Study on Site Preparation and Restoration Techniques for Forest Restoration in Mining Tailings of Mariana, Brazil

Sebastião Venâncio Martins (Forest Restoration Laboratory, Department of Forest Engineering, Universidade Federal de Viçosa, Viçosa, Minas Gerais, Brazil)
Pedro Manuel Villa (Forest Restoration Laboratory, Department of Forest Engineering, Universidade Federal de Viçosa, Viçosa, Minas Gerais, Brazil)
Fabio Haruki Nabeta (Fundação Renova, Belo Horizonte, MG, Brazil)
Leonardo Ferreira da Silva (Fundação Renova, Belo Horizonte, MG, Brazil)
Gabriel Correa Kruschewsky (Fundação Renova, Belo Horizonte, MG, Brazil)
Andreia Aparecida Dias (Fundação Renova, Belo Horizonte, MG, Brazil)

Article ID: 2610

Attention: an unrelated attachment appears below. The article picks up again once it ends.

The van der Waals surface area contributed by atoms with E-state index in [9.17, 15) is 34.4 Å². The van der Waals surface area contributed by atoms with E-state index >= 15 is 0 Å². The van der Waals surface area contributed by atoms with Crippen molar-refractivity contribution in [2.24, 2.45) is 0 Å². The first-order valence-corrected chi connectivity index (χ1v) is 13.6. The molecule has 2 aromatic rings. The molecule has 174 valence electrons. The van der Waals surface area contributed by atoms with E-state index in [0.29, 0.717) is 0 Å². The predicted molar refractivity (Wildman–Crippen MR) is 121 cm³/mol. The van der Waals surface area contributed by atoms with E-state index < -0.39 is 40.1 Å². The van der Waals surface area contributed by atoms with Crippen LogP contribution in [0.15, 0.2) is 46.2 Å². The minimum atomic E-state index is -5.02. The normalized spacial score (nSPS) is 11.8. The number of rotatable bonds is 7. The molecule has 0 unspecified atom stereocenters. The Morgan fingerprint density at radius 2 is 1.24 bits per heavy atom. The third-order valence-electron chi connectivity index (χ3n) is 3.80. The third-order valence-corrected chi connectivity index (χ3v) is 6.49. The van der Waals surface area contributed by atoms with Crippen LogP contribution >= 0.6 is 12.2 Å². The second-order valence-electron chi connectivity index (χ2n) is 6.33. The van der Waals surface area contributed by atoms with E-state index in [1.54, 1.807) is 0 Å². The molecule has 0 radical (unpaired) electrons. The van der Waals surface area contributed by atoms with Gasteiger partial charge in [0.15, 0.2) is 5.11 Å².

Ecological restoration in forest ecosystem is a priority in Mariana, Brazil. Thus, we evaluated the effects of passive and active restoration methods through different site preparation techniques by manipulating physical-chemical properties of substrates on tree community coverage in Mariana, Brazil. A total of 48 plots (12 × 12 m each) were established in two areas along the flood plains with accumulation of tailings. The following treatments were established: (1) planting of native tree seedlings with fertilization (PSf) and (2) without fertilization (PS); (3) direct seeding of native trees with fertilization (SDf) and (4) without fertilization (SD); (5) natural regeneration with fertilization (NRf) and (6) without fertilization (NR). Differences in substrate properties and tree community coverage were evaluated between treatments, the substrate properties and tree community coverage relationship, and main effects of substrate fertility and texture on tree community coverage. There were marked differences in substrate and plant coverage between treatments. On average, the highest plant coverage was found in treatment with fertilization, such as NRf (59,5%) and SDf (48%). However, the treatment with seedling planting (PSf and PS) and NR did not show differences (~37%), while the lowest values were observed in SD (23%). There is a strong relationship between substrate fertility and plant community coverage, with significant positive effects. We observed that the passive and active restoration methods can be complementary in the soil and plant community coverage recovery.